The Influence of Organizational Culture

The success of a project is certainly due in part to the skills and training of the project manager as well as the scaleable measuring tools used to gauge progress. However, in this Tech Republic article, author Tom Mochal makes the point that regardless of how well-equipped a project manager is, the success of an initiative rises and falls in part due to the existing organization culture. How does culture influence a project? Perhaps the organization has a history of starting projects and not seeing them through to the end. Over time this could develop a pessimistic careless attitude among employees towards the introduction of new initiatives. The organizational structure matters as well, dictating how, where, and when people spend their time at work on a project. Mochal notes that while structure can change, culture is nearly impenetrable in the short run. This brings to mind the case we just discussed in class with an employee pulled between two task forces. Multitasking rarely improves a process, but rather splits attentions to 50% “power.”

I have personally experienced the roadblocks of inbred organizational cultural mentalities, especially the lack of compliance and urgency in the final stages of project implementation. My volunteer team was working to analyze the supply chain (and reduce costs) of a bakery whose proceeds were largely donated to a cause. The bakery was financially in the red and had been for years, but the first priority was always the cause; this was evident when you talked to the employees. In fact, the bakery had never undergone a full financial analysis. The request for the project came from top management and we met with them to discuss the project scope and timeline. However, as we began to search for the data necessary to complete our initial analysis, we met resistance from middle management who vocalized their doubts about the project. They had seen other projects start and fail numerous times and were not willing to invest the time to see this project succeed. The top management and middle management additionally had not engaged in any communications concerning the project. When we met with middle management to ask for the data, it was the first time they had heard of the project and would not relinquish the data  to us initially. These are only a few examples of our representative experience with the bakery, but it does serve as a poignant reminder that as a project manager, you can have the skills, the tools and the vision, but without the support of the people within the organization who will be affected by your project implementation, every step you take will be in vain.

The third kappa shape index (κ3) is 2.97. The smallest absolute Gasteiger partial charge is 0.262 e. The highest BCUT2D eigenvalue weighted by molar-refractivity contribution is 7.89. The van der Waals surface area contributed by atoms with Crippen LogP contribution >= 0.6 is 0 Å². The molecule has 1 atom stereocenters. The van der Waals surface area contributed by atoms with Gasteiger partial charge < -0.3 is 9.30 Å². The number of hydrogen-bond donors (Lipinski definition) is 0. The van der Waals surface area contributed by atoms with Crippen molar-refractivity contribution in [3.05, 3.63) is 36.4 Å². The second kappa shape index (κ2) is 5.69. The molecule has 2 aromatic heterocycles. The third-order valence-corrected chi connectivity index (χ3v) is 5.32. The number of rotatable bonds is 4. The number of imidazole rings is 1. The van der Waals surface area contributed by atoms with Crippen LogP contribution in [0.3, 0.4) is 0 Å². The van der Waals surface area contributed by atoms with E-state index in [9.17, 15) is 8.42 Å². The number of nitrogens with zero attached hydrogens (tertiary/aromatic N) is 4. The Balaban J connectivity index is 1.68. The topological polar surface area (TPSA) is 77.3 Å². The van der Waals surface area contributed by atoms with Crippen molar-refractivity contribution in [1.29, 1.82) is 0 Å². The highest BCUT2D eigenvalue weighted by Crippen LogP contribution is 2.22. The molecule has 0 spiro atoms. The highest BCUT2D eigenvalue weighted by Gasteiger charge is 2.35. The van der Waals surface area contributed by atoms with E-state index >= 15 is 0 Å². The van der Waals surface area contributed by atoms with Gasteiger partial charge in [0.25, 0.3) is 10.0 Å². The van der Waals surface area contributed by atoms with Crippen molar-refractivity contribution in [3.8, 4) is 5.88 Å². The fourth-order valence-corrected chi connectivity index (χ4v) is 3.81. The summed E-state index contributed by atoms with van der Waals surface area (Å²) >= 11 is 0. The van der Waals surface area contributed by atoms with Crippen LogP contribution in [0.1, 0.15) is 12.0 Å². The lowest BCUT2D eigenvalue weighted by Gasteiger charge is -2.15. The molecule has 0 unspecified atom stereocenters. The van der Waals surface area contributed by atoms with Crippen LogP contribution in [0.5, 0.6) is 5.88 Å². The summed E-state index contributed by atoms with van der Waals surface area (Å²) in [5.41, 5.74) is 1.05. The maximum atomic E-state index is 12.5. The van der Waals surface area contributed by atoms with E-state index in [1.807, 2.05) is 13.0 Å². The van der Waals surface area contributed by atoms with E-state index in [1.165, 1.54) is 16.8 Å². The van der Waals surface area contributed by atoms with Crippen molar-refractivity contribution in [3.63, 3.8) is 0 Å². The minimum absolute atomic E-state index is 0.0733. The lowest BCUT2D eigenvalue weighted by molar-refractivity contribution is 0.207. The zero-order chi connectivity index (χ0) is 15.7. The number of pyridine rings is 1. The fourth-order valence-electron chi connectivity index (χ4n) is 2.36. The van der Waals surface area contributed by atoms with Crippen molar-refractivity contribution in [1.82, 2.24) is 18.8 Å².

Have you experienced or witnessed a great project fail in your organization? Why did it fail? How did the existing organizational culture play a part? Or vice versa, do you have an example of an organization culture that sped up the timeline of a project’s implementation? How did it complement the project initiatives?



The Many Faces of PM